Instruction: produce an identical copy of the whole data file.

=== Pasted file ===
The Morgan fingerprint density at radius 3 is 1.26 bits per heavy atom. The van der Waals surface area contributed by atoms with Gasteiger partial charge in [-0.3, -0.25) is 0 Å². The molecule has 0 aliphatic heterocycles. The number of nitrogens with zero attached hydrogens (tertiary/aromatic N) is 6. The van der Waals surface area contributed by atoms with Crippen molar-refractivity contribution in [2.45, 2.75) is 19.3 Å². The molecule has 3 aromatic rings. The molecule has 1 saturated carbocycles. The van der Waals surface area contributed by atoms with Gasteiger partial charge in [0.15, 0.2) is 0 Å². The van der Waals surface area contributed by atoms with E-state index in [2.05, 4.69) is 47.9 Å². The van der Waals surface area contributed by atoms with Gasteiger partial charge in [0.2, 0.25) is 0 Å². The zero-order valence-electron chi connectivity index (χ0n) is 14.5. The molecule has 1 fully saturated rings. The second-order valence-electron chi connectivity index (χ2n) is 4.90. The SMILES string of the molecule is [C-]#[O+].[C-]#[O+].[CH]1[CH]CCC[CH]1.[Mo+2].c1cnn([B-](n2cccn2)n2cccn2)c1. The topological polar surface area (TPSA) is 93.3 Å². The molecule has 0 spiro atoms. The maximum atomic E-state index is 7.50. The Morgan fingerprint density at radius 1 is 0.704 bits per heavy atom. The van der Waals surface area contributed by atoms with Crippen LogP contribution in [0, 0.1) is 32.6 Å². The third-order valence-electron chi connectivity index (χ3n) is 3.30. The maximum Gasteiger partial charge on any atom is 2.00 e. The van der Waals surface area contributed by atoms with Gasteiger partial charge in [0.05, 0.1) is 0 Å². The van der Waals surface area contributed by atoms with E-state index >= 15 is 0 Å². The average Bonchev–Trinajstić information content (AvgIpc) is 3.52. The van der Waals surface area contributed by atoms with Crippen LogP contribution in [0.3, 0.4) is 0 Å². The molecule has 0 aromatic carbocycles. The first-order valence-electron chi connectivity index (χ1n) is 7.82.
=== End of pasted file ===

The Morgan fingerprint density at radius 3 is 1.26 bits per heavy atom. The van der Waals surface area contributed by atoms with Gasteiger partial charge in [-0.3, -0.25) is 0 Å². The molecule has 0 aliphatic heterocycles. The number of nitrogens with zero attached hydrogens (tertiary/aromatic N) is 6. The van der Waals surface area contributed by atoms with Crippen molar-refractivity contribution in [2.45, 2.75) is 19.3 Å². The molecule has 3 aromatic rings. The molecule has 1 saturated carbocycles. The van der Waals surface area contributed by atoms with Gasteiger partial charge in [0.15, 0.2) is 0 Å². The van der Waals surface area contributed by atoms with E-state index in [2.05, 4.69) is 47.9 Å². The van der Waals surface area contributed by atoms with Gasteiger partial charge in [0.2, 0.25) is 0 Å². The zero-order valence-electron chi connectivity index (χ0n) is 14.5. The molecule has 1 fully saturated rings. The second-order valence-electron chi connectivity index (χ2n) is 4.90. The SMILES string of the molecule is [C-]#[O+].[C-]#[O+].[CH]1[CH]CCC[CH]1.[Mo+2].c1cnn([B-](n2cccn2)n2cccn2)c1. The topological polar surface area (TPSA) is 93.3 Å². The molecule has 0 spiro atoms. The maximum atomic E-state index is 7.50. The Morgan fingerprint density at radius 1 is 0.704 bits per heavy atom. The van der Waals surface area contributed by atoms with Crippen LogP contribution in [0, 0.1) is 32.6 Å². The third-order valence-electron chi connectivity index (χ3n) is 3.30. The maximum Gasteiger partial charge on any atom is 2.00 e. The van der Waals surface area contributed by atoms with Gasteiger partial charge in [0.05, 0.1) is 0 Å². The van der Waals surface area contributed by atoms with E-state index >= 15 is 0 Å². The average Bonchev–Trinajstić information content (AvgIpc) is 3.52. The van der Waals surface area contributed by atoms with Crippen LogP contribution in [0.3, 0.4) is 0 Å². The molecule has 0 aromatic carbocycles. The first-order valence-electron chi connectivity index (χ1n) is 7.82.